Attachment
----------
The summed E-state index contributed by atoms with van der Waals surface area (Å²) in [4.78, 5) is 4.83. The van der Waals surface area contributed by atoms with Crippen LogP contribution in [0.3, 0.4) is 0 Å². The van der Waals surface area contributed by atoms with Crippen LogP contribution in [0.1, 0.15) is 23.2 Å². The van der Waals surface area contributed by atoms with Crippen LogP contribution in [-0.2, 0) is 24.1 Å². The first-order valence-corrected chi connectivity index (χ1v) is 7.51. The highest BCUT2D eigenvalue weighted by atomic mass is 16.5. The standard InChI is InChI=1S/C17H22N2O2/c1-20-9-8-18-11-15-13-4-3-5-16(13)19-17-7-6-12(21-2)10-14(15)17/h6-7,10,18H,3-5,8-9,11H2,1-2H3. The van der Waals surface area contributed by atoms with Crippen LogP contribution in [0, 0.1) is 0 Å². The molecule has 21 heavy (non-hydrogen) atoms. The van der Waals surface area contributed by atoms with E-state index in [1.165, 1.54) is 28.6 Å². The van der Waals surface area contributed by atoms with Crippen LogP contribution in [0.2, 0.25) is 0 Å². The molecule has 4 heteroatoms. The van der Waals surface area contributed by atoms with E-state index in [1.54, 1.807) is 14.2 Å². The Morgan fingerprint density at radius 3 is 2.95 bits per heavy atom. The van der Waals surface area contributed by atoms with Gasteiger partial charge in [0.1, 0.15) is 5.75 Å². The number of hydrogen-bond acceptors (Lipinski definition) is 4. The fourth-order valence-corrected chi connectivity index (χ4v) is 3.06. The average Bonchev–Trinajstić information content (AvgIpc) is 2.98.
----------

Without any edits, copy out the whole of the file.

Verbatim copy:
The summed E-state index contributed by atoms with van der Waals surface area (Å²) in [4.78, 5) is 4.83. The van der Waals surface area contributed by atoms with Crippen LogP contribution in [0.3, 0.4) is 0 Å². The van der Waals surface area contributed by atoms with Crippen LogP contribution in [0.1, 0.15) is 23.2 Å². The van der Waals surface area contributed by atoms with Crippen LogP contribution in [-0.2, 0) is 24.1 Å². The first-order valence-corrected chi connectivity index (χ1v) is 7.51. The highest BCUT2D eigenvalue weighted by atomic mass is 16.5. The standard InChI is InChI=1S/C17H22N2O2/c1-20-9-8-18-11-15-13-4-3-5-16(13)19-17-7-6-12(21-2)10-14(15)17/h6-7,10,18H,3-5,8-9,11H2,1-2H3. The van der Waals surface area contributed by atoms with Crippen LogP contribution in [0, 0.1) is 0 Å². The molecule has 21 heavy (non-hydrogen) atoms. The van der Waals surface area contributed by atoms with E-state index in [1.165, 1.54) is 28.6 Å². The van der Waals surface area contributed by atoms with Crippen LogP contribution in [0.2, 0.25) is 0 Å². The molecule has 4 heteroatoms. The van der Waals surface area contributed by atoms with E-state index in [1.54, 1.807) is 14.2 Å². The Morgan fingerprint density at radius 3 is 2.95 bits per heavy atom. The van der Waals surface area contributed by atoms with Gasteiger partial charge in [0.1, 0.15) is 5.75 Å². The number of hydrogen-bond acceptors (Lipinski definition) is 4. The fourth-order valence-corrected chi connectivity index (χ4v) is 3.06. The average Bonchev–Trinajstić information content (AvgIpc) is 2.98.